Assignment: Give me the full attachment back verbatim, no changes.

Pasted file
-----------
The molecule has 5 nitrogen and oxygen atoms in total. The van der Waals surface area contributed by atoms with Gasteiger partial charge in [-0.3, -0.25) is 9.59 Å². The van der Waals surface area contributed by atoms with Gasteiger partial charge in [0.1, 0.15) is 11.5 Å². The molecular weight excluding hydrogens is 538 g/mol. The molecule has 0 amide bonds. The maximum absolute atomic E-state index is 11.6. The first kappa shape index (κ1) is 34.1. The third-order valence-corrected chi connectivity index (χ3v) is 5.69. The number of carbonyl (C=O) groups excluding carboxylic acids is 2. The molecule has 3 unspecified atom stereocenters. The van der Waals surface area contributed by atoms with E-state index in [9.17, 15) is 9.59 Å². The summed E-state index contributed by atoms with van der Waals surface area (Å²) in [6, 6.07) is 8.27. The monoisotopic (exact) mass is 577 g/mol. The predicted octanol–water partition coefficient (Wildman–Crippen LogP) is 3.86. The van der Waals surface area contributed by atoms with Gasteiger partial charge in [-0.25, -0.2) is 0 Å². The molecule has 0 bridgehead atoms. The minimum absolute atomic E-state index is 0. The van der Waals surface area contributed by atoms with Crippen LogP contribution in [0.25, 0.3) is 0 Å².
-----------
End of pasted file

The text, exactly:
The molecule has 5 nitrogen and oxygen atoms in total. The van der Waals surface area contributed by atoms with Gasteiger partial charge in [-0.3, -0.25) is 9.59 Å². The van der Waals surface area contributed by atoms with Gasteiger partial charge in [0.1, 0.15) is 11.5 Å². The molecular weight excluding hydrogens is 538 g/mol. The molecule has 0 amide bonds. The maximum absolute atomic E-state index is 11.6. The first kappa shape index (κ1) is 34.1. The third-order valence-corrected chi connectivity index (χ3v) is 5.69. The number of carbonyl (C=O) groups excluding carboxylic acids is 2. The molecule has 3 unspecified atom stereocenters. The van der Waals surface area contributed by atoms with E-state index in [9.17, 15) is 9.59 Å². The summed E-state index contributed by atoms with van der Waals surface area (Å²) in [6, 6.07) is 8.27. The monoisotopic (exact) mass is 577 g/mol. The predicted octanol–water partition coefficient (Wildman–Crippen LogP) is 3.86. The van der Waals surface area contributed by atoms with Gasteiger partial charge in [-0.25, -0.2) is 0 Å². The molecule has 0 bridgehead atoms. The minimum absolute atomic E-state index is 0. The van der Waals surface area contributed by atoms with Crippen LogP contribution in [0.25, 0.3) is 0 Å².